Heretical Question 5.  Supply driven infrastructure.    Jeff Kennett argued that we would do well to follow up projects with more projects to take advantage of the, now unemployed, workers completing the first job. In other words build infrastructure to provide jobs.  Is this sensible? Tasmania in the late 1980s came to grief over this. With little employment in the North, infrastructure projects were created to provide jobs.  The projects not only provided work for the unemployed in the north, but they attracted others from around the state so that when the  project finished, there was now a bigger pool of unemployed, demanding a bigger project – and so on.  Now most of the Tasmanian population is in the South so the infrastructure was largely underutilised.  As a result of this expenditure, the state came close to bankruptcy.  So, is this really a sensible idea?

Heretical Question 6.  Vision/Plan.   We have a tendency to use these words interchangeably, but is this sensible and safe?   A plan is a set of actions designed to secure a goal or objective.  A vision is an idea of some future state that we would like to achieve.  Affordable healthcare could be a vision.  A set of projects including asset and non-asset solutions could be in a plan.  As technology, demographics, environment, governance and public attitudes change and information is acquired, we would have a succession of plans, all adapting to the current circumstances but addressing the vision.  The vision may be a 50 year vision (even a 7th generation vision) but we would surely not wish to commit ourselves to a 50 year set of projects conditioned by only what we know now.

Feel free to add your own heretical questions.

Questions Arising

Media articles often leave infrastructure questions dangling.  QUESTIONS ARISING is an opportunity for those of you who read widely and keep their eye on what is happening to identify these articles and the questions that need to be answered. These can then be addressed in our forthcoming podcast series, so get involved – add your questions to those listed here, suggest possible lines of development, add new media articles along with the questions they raise. Sources may be the daily journals, the web, podcasts, radio, TV. Plenty of scope!

Here to introduce our first QUESTIONS ARISING  are two items identified by our Business Development Manager, Ian Spangler.

1. The Economist’s Intelligence Unit’s recent report on “Preparing for Disruption: technological readiness ranking, 2018”, places Australia in the top ten for the historical priod (2013-2017) BUT it forecasts that in the next five years, Australia, Singapore and Sweden will take over as the top-scoring locations. The ranking is based on the number of mobile phone connections and internet access.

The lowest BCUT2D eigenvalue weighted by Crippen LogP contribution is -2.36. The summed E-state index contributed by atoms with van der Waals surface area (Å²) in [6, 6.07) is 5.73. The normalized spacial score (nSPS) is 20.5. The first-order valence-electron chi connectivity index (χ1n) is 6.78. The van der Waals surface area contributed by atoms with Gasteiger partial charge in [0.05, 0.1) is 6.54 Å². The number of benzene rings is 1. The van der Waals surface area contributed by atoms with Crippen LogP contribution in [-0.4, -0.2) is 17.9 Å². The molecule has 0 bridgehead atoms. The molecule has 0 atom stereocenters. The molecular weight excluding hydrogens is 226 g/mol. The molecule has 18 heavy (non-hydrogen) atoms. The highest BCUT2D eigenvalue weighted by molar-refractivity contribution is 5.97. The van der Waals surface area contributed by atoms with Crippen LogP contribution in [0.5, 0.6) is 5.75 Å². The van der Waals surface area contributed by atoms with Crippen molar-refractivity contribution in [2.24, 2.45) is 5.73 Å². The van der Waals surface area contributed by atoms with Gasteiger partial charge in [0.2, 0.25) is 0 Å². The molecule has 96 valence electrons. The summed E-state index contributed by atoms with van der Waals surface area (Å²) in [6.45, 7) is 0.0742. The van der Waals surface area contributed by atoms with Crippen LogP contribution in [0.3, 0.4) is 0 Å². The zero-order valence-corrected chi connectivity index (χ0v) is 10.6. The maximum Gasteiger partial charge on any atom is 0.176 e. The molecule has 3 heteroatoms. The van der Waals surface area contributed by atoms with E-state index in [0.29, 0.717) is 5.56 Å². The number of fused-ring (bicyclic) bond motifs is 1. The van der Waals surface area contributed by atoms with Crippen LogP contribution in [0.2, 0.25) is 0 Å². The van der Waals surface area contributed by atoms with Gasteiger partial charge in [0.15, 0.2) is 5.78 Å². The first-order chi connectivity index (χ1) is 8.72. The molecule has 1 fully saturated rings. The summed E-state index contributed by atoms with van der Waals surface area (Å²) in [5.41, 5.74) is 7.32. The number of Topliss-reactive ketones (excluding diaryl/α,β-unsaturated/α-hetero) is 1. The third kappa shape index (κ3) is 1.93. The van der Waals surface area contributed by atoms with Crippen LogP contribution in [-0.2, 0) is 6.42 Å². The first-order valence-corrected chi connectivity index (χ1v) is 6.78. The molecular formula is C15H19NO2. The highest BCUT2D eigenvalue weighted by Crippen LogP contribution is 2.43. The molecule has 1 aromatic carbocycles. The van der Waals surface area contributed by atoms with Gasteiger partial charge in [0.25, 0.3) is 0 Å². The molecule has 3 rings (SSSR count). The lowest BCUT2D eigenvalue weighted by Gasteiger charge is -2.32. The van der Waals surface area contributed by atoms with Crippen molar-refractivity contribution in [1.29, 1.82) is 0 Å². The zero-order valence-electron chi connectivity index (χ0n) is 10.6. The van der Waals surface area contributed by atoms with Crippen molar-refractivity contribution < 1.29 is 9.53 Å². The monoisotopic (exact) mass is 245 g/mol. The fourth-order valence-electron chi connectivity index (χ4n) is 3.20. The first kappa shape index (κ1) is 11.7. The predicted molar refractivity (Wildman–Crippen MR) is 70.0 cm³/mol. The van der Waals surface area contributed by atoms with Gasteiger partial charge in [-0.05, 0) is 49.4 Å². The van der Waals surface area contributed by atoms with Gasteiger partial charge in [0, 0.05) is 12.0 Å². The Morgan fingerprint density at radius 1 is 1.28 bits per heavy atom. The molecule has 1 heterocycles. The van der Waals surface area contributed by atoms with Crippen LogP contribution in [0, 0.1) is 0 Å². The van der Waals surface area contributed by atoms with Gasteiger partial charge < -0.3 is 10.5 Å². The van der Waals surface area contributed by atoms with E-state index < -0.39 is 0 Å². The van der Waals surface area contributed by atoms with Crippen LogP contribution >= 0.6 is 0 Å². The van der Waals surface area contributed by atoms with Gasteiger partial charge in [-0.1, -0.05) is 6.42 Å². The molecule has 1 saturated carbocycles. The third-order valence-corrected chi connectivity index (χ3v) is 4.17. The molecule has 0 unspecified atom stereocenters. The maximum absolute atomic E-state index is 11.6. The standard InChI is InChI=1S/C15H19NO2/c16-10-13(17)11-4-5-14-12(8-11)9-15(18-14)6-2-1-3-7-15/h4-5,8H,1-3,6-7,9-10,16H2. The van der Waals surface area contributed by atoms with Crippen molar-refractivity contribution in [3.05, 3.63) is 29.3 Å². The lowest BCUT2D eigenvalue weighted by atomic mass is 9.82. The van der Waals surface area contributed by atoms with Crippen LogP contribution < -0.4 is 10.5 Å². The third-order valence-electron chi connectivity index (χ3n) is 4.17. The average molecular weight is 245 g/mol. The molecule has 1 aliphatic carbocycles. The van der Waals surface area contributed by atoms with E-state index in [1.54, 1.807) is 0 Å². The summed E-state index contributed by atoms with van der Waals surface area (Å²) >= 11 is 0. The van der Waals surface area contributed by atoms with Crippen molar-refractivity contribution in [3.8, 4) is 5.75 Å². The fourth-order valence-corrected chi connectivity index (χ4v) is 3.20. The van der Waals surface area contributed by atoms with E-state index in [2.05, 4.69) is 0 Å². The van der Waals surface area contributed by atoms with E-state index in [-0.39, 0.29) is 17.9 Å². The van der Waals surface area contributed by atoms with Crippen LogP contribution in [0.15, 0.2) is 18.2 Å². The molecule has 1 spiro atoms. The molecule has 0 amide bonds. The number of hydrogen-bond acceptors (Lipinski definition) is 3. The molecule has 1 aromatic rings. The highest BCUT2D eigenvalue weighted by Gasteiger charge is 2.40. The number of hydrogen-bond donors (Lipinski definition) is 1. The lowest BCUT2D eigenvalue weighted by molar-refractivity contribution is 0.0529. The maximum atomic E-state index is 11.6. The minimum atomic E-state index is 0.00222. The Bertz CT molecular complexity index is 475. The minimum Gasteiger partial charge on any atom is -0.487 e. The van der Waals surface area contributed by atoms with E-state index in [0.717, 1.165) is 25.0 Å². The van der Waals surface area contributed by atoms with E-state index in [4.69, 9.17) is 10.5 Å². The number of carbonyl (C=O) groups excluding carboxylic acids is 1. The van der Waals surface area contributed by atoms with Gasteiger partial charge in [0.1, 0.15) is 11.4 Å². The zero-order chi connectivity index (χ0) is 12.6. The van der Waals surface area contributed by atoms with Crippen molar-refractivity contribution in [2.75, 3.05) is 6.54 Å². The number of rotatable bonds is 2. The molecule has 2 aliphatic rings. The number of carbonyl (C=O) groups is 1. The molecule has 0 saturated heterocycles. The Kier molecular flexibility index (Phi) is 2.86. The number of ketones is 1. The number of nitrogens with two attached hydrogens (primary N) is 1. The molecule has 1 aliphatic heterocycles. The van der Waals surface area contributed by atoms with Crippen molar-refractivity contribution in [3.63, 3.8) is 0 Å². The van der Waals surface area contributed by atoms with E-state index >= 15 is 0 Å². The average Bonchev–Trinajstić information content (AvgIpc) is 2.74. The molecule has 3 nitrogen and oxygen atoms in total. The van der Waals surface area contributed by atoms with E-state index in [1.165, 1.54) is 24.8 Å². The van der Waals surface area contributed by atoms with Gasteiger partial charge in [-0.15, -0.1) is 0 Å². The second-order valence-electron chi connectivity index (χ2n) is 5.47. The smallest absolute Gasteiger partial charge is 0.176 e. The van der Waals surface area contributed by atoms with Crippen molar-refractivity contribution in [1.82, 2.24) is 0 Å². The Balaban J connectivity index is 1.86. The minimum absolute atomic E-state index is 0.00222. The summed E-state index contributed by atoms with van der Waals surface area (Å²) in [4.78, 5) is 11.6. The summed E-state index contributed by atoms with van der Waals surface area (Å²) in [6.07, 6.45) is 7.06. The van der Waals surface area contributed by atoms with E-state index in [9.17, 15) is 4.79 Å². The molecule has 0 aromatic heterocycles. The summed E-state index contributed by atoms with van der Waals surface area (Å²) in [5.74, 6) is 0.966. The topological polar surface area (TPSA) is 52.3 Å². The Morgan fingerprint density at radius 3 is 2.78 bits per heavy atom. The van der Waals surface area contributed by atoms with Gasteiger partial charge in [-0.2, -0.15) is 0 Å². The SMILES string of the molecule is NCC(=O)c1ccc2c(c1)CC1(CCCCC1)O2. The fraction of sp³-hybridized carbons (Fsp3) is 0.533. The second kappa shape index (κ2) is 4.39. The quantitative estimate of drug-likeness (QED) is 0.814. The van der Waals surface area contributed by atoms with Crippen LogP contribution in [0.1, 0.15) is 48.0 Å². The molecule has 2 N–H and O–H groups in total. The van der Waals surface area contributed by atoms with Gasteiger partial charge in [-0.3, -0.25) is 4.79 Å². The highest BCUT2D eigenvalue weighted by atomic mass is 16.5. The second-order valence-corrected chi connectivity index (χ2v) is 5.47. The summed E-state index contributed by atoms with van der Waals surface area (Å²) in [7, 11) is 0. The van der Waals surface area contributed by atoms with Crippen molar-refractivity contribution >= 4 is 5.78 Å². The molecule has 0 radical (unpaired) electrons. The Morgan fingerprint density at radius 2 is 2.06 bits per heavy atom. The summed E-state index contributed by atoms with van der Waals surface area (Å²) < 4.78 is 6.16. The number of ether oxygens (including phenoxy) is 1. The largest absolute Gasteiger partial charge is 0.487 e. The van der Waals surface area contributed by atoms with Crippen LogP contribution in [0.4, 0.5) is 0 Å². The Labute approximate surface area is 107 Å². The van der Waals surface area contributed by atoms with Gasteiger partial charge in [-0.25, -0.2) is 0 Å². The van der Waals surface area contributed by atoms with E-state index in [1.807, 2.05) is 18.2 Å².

Questions arising.

  • Is this enough to ensure technological readiness?
  • What else should we be looking at to test readiness?
  • Australians, who are not easily overawed by authority, may well joyfully take up the idea of disruption, but to what end?
  • How can we tell whethe our innovation is well directed?
  • What else?   Add your comments below.

2.  The small homes project was recently launched in Melbourne.  The RACV reports that “from the 1950s, Australia’s average house size more than doubled to 248 square metres at its peak in 2008-09. Then last year something strange happened: the size of new builds dropped.  Over the past 20 years, median house prices across the country have gone up by more than 300 per cent while weekly wages have only increased 121 per cent. Rising cost-of-living pressures are also draining our bank accounts, with the average annual energy bill in Victoria now around $1667.  Building and running a big house is not cheap and it is not great for the environment.”

Questions arising 

  • The ability of the demonstration small home to provide so much convenience in such a small space is its use of 4G and 5G connectivity.  How do you see this affecting futur constructions?
  • Will we continue to reduce the size of our dwellings?   If so, what factors may come into play?  If not, why not?
  • If our dwelling size does decline markedly, what impact might this have on other infrastructure?
  • Other Questions